So who says autistics don’t have emotions? The same people who complain about our ‘behaviors’. I hope you can sense my sarcastic tone because I beg to differ. We have emotions alright, big ones that manifest in big, weird ways sometimes. Our bodies aren’t always able to cope with them or handle them as discreetly as neurotypicals. We can’t help it, try as we might. Instead we get labeled and stigmatized and punished and isolated. But not supported like we need to be: we need profile specific support in anticipation of each of our unique body reactions. We also need access to communication to help guide this support and to give feedback when situations are misinterpreted. We deserve to speak into our own lives, just as every other human can.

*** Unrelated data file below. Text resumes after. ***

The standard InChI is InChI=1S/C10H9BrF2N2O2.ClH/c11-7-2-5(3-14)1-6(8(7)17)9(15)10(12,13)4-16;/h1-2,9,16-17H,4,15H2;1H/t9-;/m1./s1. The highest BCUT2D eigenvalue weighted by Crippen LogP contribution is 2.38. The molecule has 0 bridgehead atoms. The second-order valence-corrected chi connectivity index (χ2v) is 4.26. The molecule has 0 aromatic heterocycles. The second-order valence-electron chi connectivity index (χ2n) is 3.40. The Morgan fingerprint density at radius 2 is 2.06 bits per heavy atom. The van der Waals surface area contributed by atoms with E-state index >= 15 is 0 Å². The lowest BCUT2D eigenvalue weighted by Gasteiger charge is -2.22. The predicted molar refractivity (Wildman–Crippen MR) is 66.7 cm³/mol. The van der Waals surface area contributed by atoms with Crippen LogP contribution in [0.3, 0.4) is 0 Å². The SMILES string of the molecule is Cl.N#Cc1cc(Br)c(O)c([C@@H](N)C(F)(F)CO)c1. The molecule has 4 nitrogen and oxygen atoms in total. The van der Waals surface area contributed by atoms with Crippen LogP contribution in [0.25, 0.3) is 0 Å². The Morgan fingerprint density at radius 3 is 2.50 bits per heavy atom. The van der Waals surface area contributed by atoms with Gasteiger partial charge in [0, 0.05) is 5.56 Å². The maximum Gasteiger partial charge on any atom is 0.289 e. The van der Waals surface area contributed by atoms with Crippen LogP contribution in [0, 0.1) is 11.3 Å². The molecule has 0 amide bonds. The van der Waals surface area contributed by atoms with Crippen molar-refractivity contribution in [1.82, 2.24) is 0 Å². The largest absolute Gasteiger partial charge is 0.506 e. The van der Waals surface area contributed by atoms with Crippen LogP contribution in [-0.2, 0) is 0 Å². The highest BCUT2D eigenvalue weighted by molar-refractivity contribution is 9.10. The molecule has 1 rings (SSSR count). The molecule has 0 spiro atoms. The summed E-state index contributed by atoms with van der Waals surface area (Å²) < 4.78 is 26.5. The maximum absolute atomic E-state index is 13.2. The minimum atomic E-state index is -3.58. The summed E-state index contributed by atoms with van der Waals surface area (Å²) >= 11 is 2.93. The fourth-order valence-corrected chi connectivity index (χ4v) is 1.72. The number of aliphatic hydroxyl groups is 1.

I thought we’re all about diversity and tolerance these days? Why should I be discriminated against because my brain and body were created differently? I can strive to be my best me. Why can’t you give me the support and grace to help me do that? We preach equality based on skin color, gender, age, ethnicity, but not neurodiversity? NOT COOL.

Neurodiversity: it’s a thing.